Adult wolves miss their human handler in separation similar to dogs
One of the key features of the dog’s success is that they show attachment towards their owners. However, the origin of the ability to form these interspecific bonds is still unclear. To uncover this specific bond we need to investigate the attachment-related behaviours, but to understand its origins it is not enough to take a closer look on the dog’s behaviour. Though, it is widely accepted that the common ancestor of the dog and the grey wolf probably was a highly social species, what had an important role during the domestication and the emergence of the dog as a new species, we still know nothing about the evolutionary origin of the dog-human attachment. By studying the dog’s closest living relative, the grey wolf, we can have an insight – though indirectly – how the common ancestor’s social system might have affected the early domestication process of the dog.
“Attachment is a so-called behaviour-complex, what has several manifestations. For instance, dogs seek protection from their owners in threat or they are calmer in new situations when their owner is present, but they show signs of stress in their absence. We were wondering whether intensively socialised adult wolves show at least some features of the attachment behaviour towards their handlers” – explained Rita Lenkei, the first author of the publication.
The researchers tested hand-raised wolves and family dogs in a separation test, where the subjects were left alone by their handler or by a stranger for three minutes at an unfamiliar place.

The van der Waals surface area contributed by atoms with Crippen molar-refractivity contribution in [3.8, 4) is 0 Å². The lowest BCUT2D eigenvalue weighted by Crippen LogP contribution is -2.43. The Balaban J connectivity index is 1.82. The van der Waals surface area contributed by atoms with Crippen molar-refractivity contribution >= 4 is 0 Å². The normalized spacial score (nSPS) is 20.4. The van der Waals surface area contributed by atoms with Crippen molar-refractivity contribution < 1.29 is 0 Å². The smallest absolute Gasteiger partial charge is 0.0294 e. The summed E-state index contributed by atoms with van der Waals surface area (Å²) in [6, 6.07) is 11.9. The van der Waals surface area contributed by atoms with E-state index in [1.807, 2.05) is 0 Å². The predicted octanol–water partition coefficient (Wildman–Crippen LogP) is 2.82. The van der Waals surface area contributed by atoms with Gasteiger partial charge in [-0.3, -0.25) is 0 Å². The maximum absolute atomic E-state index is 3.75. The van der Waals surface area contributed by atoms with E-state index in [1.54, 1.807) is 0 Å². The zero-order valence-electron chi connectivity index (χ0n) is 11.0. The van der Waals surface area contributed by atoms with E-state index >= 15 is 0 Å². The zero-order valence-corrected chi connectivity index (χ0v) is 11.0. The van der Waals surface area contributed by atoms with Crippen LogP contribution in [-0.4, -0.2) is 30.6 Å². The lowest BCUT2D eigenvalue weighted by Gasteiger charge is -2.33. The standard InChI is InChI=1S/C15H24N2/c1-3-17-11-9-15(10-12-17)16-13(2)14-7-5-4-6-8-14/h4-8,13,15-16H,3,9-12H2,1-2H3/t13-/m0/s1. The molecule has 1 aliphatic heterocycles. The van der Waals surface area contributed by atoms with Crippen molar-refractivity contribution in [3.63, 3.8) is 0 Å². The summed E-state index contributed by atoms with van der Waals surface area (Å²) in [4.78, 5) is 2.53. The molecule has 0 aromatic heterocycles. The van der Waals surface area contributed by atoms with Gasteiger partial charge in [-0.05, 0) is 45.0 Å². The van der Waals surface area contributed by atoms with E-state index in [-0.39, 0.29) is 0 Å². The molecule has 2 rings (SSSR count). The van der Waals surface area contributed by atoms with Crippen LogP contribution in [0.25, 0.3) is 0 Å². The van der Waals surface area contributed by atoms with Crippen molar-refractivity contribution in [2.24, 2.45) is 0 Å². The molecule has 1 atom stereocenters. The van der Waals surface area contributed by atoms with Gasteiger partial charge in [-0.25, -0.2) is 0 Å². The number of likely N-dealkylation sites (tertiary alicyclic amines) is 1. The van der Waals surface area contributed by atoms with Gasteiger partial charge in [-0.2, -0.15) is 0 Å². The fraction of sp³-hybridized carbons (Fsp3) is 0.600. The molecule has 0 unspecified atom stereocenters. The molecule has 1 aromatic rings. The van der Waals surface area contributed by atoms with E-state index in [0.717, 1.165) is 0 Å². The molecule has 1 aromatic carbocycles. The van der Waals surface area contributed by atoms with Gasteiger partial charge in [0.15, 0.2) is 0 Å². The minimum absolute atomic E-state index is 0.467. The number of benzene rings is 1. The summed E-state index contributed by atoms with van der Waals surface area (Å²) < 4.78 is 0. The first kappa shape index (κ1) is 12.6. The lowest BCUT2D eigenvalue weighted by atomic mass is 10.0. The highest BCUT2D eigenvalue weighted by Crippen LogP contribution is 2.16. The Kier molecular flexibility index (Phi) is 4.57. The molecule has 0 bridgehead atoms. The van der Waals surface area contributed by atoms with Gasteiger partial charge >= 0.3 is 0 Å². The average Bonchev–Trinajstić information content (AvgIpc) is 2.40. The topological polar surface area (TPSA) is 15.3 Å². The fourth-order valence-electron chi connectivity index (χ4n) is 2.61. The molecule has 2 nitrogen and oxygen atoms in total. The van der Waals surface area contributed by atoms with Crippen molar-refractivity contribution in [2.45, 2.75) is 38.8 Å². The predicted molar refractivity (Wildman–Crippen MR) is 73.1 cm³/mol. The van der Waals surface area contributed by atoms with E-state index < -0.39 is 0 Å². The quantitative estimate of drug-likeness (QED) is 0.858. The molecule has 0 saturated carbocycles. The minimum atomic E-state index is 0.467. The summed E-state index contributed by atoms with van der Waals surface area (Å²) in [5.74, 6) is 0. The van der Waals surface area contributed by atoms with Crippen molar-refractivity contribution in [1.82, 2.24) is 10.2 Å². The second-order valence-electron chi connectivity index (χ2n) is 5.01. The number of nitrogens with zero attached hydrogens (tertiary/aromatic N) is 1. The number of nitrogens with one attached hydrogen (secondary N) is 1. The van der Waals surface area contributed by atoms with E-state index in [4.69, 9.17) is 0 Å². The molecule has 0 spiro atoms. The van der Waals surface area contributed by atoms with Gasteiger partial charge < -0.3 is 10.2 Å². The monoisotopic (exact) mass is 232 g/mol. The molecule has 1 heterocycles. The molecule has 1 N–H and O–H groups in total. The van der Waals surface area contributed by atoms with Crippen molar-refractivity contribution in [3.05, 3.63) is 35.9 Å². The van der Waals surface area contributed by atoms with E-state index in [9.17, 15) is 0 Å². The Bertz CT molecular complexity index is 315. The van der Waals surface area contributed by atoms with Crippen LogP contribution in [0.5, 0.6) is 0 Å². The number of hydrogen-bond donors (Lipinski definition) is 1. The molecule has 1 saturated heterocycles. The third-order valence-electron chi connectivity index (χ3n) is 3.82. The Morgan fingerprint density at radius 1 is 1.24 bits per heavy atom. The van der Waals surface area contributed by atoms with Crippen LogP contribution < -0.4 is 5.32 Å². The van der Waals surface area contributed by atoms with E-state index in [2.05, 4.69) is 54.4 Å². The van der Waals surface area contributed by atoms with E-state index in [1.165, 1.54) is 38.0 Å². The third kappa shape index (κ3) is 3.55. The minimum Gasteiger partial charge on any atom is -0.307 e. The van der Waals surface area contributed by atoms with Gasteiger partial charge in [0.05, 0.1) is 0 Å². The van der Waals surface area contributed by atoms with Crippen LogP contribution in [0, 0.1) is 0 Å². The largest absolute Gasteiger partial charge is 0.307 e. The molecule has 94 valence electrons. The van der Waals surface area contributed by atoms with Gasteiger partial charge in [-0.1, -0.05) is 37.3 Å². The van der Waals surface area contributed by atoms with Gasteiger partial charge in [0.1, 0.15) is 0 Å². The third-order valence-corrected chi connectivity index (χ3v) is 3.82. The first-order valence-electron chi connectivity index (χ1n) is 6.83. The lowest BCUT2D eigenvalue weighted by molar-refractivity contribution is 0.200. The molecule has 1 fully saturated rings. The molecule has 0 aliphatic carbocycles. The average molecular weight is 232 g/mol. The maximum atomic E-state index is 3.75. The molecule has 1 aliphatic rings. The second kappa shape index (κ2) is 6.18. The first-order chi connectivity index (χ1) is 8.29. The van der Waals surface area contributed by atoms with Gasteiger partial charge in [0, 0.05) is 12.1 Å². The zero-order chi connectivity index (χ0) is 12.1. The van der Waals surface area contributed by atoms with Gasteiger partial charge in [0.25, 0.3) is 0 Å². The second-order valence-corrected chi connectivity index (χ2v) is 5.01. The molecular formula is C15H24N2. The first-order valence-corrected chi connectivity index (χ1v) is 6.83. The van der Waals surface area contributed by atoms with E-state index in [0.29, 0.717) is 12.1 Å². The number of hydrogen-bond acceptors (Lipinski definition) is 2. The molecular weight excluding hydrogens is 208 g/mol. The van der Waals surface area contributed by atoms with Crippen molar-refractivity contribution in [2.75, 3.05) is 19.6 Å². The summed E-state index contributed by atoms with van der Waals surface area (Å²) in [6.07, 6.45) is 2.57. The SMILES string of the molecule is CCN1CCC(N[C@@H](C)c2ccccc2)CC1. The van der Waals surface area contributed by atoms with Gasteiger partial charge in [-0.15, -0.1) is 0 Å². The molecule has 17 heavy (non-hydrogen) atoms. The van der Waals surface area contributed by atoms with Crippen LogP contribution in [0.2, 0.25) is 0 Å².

“We were surprised how little difference was between the wolves’ and dogs’ behaviour during the test. When their handler – or owner in case of the dogs – was present they were calmer, they spent their time exploring their vicinity and sniffing around. But when they were left by their handler, they became stressed, whined and pulled the leash towards her hiding place. However, when the stranger disappeared these behaviours barely appeared” – explained Tamás Faragó, leading author of the study.
Naturally, the researchers also found species specific differences, as besides the domestication, the artificial selection and also rearing conditions markedly shaped the dog’s behaviour. For instance, dogs were more interested towards humans, regardless of her familiarity. This result is in line with earlier findings that dogs are generally more attracted towards humans from early puppyhood what might be caused by genetic differences between dogs and wolves. Besides, wolves pulled the leash more persistently what the researchers explained with the assumption that owners usually teach their dogs not to pull it from their early age.
Though the dog-human relationship resembles to the offspring-parent bond from several aspects, based on earlier studies wolf puppies do not show attachment towards their human caregivers. As in this experiment the subjects were adult individuals and their handler was not their original caretaker, these results raise the possibility that the evolutional origin of the human-dog attachment is the social bond between the members of the pack. Wolves live in families, usually consisting a mating pair and their offspring of different ages. Presumably the common ancestor also lived in a similar complex social environment what might provide a good basis for developing abilities to easily integrate into human social groups.
“It is important to emphasize the hand-rearing and the intensive socialisation of our wolf subjects. Without this process they would never show these behaviours towards humans. Contrary to them, as a result of genetic changes, dogs are able to form attachment easily from their puppyhood and they can develop it thorough their whole life. Thus, we must keep in mind that though during our test they showed similar behaviour, we are talking about separate species and the dog is not just a tame wolf, while the wolf will never became a pet.” – added Lenkei.